Short History of the Evangelical Lutheran Parish of St. Anne’s
The first Lutheran church in the environs of what is now St. Petersburg appeared in 1611 in the Swedish fort-city of Nienshantz, the forebear of St. Petersburg, on the banks of the river Ochta where it flowed into the Neva. After the founding of St. Petersburg in 1703, worship services for Lutherans at first continued in the Lutheran church on the Ochta. But in the summer of 1704 the Church of St Peters in the Peter and Paul fortress was already operating in a wooden structure. The congregation moved to the Liteiny side of the river and ultimately became the St. Anne’s Congregation. After several wooden churches were built and rebuilt, the last one in 1735, the congregation realized it needed a stone structure. In 20 of July 1775 under Catherine II they began building this current building according to the project of one of the best Petersburg German builders, Georgi (Yuri) Matveevich Felten, son of Peter the first’s personal cook. Felten was also the author of the pedestal for “the brass horseman,” the enclosure of the Summer Garden and many other churches and other famous buildings in St. Petersburg (old hermitage, aleksanderovski institute, etc.). On the 24th of October 1779 pastor Thomas friedrich Rainbat consecrated the sanctuary.
Pastor Thomas F Rainbat was replaced by his son, Friedrich. Together father and son served the parish 60 years. In 1826 the emperor Nicolai I sent pastor Friedrich Rianbat to Peter and Paul fortress for spiritual care of the convicted Decembrists some of whom were Lutheran. In 1838 Friedrich Moritz became pastor. After him a series of Russian born pastors served here having been educated by the Theological faculty of Derptskiy University. Services were attended by 1500 members and by 1885 the church had 12109 official members. Besides regular worship services, the parish also ran a school, an almshouse, an orphanage, a home for girls, a hospital and a farm for wayward women.
At the opening of the 20th century St. Anne’s was one of the most visited churches in the city. In the 1920s bishop Artur Malmgren served (he had also been pastor there until 1917), and the church became known as the Evangelical Lutheran Church on the Northwest side. At that time St. Anne’s became the central parish of Petrograd-leningrad. Even though the Soviet atheist attacked the church from all sides, even renaming the street for a time to “Militant Athiest street”, St. Anne’s continued to minister with regular worship, confirmation classes, organ concerts, etc. In 1925 the parish opened the Evangelical Lutheran Seminary, set up in the building next to the parish school (which is next to the Church). The necessity of setting up its own seminary was a result of the fact that the only organ for the higher education of pastors in Russia was the Derptskiy University which after 1917 was over the border in Estonia.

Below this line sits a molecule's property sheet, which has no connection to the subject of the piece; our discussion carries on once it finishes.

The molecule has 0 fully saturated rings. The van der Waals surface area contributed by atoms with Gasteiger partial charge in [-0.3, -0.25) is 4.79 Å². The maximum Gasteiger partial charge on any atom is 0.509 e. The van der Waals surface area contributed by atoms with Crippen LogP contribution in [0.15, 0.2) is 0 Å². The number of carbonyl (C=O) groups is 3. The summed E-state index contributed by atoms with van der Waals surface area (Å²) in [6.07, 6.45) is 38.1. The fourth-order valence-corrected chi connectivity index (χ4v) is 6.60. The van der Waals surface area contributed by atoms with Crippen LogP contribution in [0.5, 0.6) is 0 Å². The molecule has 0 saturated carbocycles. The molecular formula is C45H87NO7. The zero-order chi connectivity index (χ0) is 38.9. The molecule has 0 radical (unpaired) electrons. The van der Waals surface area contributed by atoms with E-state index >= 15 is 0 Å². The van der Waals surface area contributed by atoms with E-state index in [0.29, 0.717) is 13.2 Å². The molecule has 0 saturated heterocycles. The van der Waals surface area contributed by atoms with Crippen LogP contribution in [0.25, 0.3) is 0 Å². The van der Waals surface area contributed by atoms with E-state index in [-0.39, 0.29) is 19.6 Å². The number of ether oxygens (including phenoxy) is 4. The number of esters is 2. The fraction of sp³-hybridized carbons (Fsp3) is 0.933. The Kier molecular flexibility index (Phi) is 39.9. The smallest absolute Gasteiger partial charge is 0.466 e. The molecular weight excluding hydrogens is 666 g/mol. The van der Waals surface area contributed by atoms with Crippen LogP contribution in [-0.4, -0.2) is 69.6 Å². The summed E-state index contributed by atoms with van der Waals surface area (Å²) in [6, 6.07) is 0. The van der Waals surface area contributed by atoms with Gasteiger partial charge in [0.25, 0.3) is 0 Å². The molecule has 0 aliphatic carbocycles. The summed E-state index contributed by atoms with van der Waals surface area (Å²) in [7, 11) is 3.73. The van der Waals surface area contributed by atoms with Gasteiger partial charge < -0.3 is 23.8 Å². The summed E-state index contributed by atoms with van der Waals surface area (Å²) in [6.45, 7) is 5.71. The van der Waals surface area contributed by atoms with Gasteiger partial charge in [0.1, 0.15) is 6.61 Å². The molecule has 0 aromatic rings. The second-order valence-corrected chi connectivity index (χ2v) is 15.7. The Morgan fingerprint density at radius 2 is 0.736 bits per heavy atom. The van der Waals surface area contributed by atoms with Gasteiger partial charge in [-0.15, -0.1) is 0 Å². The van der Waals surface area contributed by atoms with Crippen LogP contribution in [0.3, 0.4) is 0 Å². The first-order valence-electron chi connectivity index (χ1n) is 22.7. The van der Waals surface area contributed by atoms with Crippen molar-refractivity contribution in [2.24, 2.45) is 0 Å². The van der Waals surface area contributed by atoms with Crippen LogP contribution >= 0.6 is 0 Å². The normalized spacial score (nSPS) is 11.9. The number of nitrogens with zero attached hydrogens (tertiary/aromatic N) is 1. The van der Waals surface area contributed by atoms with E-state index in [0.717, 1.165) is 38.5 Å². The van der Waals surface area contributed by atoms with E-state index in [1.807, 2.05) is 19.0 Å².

In 1930 Evgeni Bachman became pastor having graduated the Leningrad seminary. However, he did not serve very long. In January 1934 he was arrested and that same year the government closed the seminary, which later became known as the seminary of martyrs—all those who served or attended the seminary, even those listed as prospective students were subjected to repressive measures. The government finally closed the Church August 1, 1935 and turned it over to be used as a house of enlightenment, and in 1939 the church was mutated into a cinema, “Spartak.” At this time the religious art was destroyed, and the altar pictures removed: paintings by Ernest Lipgart (1847-1932) of “the Crucifixion” and “the last Supper” and “the Ascension” and statues of St. Peter and Paul. By the beginning of WWII (1939) not one functioning Lutheran Church remained in the city, even though in 1917 there were close to 30 Lutheran Churches and chapels.
After the fall of the Soviet Union, use of churches began to be returned to parishioners, among them St. Anne’s. Even though the building was not returned to the congregation, in 1992 parishioners were allowed to worship in the cinema space on Sunday mornings. This situation continued even as the cinema was replaced by “a house of pleasure” which hosted rock concerts, had a bar, slot machines, and other sorts of shows (for instance, tattoos on men’s and women’s bodies). Of course, the parish protested, and in 1997 the services were stopped. Finally the building was granted to the parish, but before it was returned, on December 6 2002 at 4 AM the building caught fire and was only able to be doused by the evening by the efforts of 120 firemen—by that time the building had completely burned. The German Evangelical Lutheran Church renounced its claims on the building, and late in 2013 the building was granted to the Evangelical Lutheran Church of Ingria in Russia. Bishop Arri Kugappi in his 2013 Christmas missal gave thanks to God for the building and congregation. The building needs major repairs, so any help in its restoration is welcome.